Marijuana Recent Court Developments
In 2010, Arizona voters passed the Arizona Medical Marijuana Act to approve medical marijuana use for those with debilitating conditions such as cancer, muscle spasms and chronic pain. Since 2010, over 36,000 Arizona residents have obtained licenses to smoke or grow marijuana.
In a recent state court ruling, a judge upheld Arizona’s medical marijuana law as constitutional. The case was appealed to the Arizona Court of Appeals, however, Maricopa County Attorney Bill Montgomery recently requested that the case bypass the Court of Appeals and be transferred directly to the Arizona Supreme Court. A direct transfer to the Supreme Court would have provided the state with a final decision much sooner.
According to the Maricopa County Attorney’s office, Arizona needs a final interpretation of the law as soon as possible. On Tuesday, however, the Arizona Supreme Court Justices denied County Attorney Montgomery’s request but failed to comment on the refusal to take the case.
Although Arizona’s law makes it legal for licensed persons to purchase medical marijuana, under Arizona Revised Statute 28-1381, a person driving a vehicle while under the influence of marijuana or with any “drug or metabolite of a drug” may be found guilty of DUI. According to a recent Court of Appeals ruling, a person may be found guilty of DUI if he has either the active marijuana compound known as TCH or the inactive compound known as Carboxy-THC in his system at the time of arrest.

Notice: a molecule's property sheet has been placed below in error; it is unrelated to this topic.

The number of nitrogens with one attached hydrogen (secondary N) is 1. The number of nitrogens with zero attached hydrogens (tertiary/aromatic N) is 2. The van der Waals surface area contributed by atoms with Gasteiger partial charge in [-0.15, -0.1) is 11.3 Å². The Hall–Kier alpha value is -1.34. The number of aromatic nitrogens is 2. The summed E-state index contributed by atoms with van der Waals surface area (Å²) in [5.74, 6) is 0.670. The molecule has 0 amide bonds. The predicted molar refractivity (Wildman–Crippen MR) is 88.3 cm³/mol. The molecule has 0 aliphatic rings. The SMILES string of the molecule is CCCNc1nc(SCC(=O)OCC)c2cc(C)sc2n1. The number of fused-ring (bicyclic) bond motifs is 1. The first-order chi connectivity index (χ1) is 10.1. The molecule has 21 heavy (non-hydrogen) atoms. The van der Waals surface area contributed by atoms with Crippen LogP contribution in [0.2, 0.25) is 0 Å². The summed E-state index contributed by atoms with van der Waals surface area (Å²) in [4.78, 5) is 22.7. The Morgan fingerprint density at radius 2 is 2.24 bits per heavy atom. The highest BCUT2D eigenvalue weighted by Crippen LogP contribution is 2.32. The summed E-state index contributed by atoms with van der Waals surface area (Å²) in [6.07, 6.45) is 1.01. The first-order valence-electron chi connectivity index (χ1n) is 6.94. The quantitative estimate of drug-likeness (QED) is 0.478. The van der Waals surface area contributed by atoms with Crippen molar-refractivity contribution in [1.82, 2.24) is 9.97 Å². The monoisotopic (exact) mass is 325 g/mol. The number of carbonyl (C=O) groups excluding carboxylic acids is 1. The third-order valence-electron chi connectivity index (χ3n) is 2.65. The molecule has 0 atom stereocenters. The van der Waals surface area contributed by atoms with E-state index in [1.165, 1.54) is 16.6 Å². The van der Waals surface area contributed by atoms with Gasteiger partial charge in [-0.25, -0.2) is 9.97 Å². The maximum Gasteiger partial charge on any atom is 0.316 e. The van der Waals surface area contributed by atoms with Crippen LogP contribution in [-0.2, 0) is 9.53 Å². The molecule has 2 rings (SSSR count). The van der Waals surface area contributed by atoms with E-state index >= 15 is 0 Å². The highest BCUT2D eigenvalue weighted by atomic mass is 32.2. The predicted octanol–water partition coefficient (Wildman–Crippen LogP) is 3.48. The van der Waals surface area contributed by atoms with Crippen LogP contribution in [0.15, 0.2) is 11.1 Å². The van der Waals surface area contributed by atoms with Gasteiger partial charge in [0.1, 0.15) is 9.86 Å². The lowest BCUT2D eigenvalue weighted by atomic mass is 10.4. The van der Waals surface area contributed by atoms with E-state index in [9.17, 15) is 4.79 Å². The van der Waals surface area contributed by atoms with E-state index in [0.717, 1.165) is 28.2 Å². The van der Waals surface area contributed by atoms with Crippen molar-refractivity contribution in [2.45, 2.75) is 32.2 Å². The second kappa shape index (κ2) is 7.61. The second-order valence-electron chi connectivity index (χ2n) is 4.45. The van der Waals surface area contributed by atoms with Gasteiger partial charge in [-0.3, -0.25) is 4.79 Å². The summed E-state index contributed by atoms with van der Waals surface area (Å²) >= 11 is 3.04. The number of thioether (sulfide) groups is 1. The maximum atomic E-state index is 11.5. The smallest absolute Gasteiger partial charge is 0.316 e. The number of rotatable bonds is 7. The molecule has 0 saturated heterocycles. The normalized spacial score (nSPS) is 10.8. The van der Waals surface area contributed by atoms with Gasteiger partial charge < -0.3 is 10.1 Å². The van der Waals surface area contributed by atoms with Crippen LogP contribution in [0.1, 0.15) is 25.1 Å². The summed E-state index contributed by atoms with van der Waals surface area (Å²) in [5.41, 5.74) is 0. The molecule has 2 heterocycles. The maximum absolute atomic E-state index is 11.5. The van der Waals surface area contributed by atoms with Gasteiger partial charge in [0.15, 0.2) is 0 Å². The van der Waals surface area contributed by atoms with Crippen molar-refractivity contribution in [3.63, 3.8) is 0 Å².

However, in certain cases, according to Arizona Revised Statute 36-2812, a qualifying patient may assert the medical purpose for the marijuana use as an affirmative defense to any prosecution of a marijuana involved offense.
The medical purpose defense will be presumed valid if the accused can provide evidence of the following:
(1) A physician, who has a bona fide physician-patient relationship with the accused, completed a full assessment of the patient’s current medical condition and medical history. In the physician’s professional opinion, the patient will benefit from the marijuana use for treatment of the patient’s debilitating medical condition or symptoms related to the patient’s condition.
(2) The qualifying patient, or his caregiver, was not in possession of marijuana in an amount in excess of that reasonably necessary to treat the patient’s medical condition or symptoms.
(3) The marijuana acquisition, possession and use were for the sole purpose of treating the patient’s debilitating medical condition.
If the patient can provide proof to the above conditions, he will not be subject to discipline by the court and will not lose his right to possess and use the medical marijuana.
Without proof of an affirmative defense, the penalties for DUI of marijuana are similar to those that apply to a person found guilty of DUI of alcohol and can include jail time, fines, community service and probation
If you have been arrested for DUI, contact the Phoenix Arizona DUI defense attorneys at Oracle Law Group Office P.C.